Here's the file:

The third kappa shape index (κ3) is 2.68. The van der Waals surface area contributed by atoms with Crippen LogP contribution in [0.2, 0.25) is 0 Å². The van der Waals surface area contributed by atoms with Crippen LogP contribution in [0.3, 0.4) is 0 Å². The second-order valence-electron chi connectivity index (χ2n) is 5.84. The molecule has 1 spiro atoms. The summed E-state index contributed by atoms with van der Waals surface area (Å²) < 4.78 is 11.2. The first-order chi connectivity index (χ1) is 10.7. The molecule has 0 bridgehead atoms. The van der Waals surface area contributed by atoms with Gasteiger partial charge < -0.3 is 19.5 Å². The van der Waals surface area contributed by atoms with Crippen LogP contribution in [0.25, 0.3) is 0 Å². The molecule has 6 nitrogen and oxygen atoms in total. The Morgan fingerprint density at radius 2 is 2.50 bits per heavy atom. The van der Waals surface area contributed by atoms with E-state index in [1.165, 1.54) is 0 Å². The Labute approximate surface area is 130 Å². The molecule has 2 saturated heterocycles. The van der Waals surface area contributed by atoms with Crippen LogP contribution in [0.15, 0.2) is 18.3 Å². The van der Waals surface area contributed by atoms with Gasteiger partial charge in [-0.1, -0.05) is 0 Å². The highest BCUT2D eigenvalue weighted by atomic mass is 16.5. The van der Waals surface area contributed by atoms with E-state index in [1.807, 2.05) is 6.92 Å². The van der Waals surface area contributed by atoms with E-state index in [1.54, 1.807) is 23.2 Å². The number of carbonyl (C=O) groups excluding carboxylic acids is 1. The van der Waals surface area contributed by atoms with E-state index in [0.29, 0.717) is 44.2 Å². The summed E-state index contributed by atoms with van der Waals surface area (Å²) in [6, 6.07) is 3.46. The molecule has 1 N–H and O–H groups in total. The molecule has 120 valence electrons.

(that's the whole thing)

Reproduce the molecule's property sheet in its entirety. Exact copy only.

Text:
The third kappa shape index (κ3) is 2.68. The van der Waals surface area contributed by atoms with Crippen LogP contribution in [0.2, 0.25) is 0 Å². The van der Waals surface area contributed by atoms with Crippen LogP contribution in [0.3, 0.4) is 0 Å². The second-order valence-electron chi connectivity index (χ2n) is 5.84. The molecule has 1 spiro atoms. The summed E-state index contributed by atoms with van der Waals surface area (Å²) < 4.78 is 11.2. The first-order chi connectivity index (χ1) is 10.7. The molecule has 0 bridgehead atoms. The van der Waals surface area contributed by atoms with Gasteiger partial charge < -0.3 is 19.5 Å². The van der Waals surface area contributed by atoms with Crippen LogP contribution in [0.25, 0.3) is 0 Å². The molecule has 6 nitrogen and oxygen atoms in total. The Morgan fingerprint density at radius 2 is 2.50 bits per heavy atom. The van der Waals surface area contributed by atoms with E-state index in [1.165, 1.54) is 0 Å². The Labute approximate surface area is 130 Å². The molecule has 2 saturated heterocycles. The van der Waals surface area contributed by atoms with Crippen LogP contribution in [0.15, 0.2) is 18.3 Å². The van der Waals surface area contributed by atoms with Gasteiger partial charge in [-0.1, -0.05) is 0 Å². The highest BCUT2D eigenvalue weighted by atomic mass is 16.5. The van der Waals surface area contributed by atoms with E-state index in [1.807, 2.05) is 6.92 Å². The van der Waals surface area contributed by atoms with E-state index in [1.54, 1.807) is 23.2 Å². The number of carbonyl (C=O) groups excluding carboxylic acids is 1. The van der Waals surface area contributed by atoms with E-state index in [0.29, 0.717) is 44.2 Å². The summed E-state index contributed by atoms with van der Waals surface area (Å²) in [6, 6.07) is 3.46. The molecule has 1 N–H and O–H groups in total. The molecule has 120 valence electrons.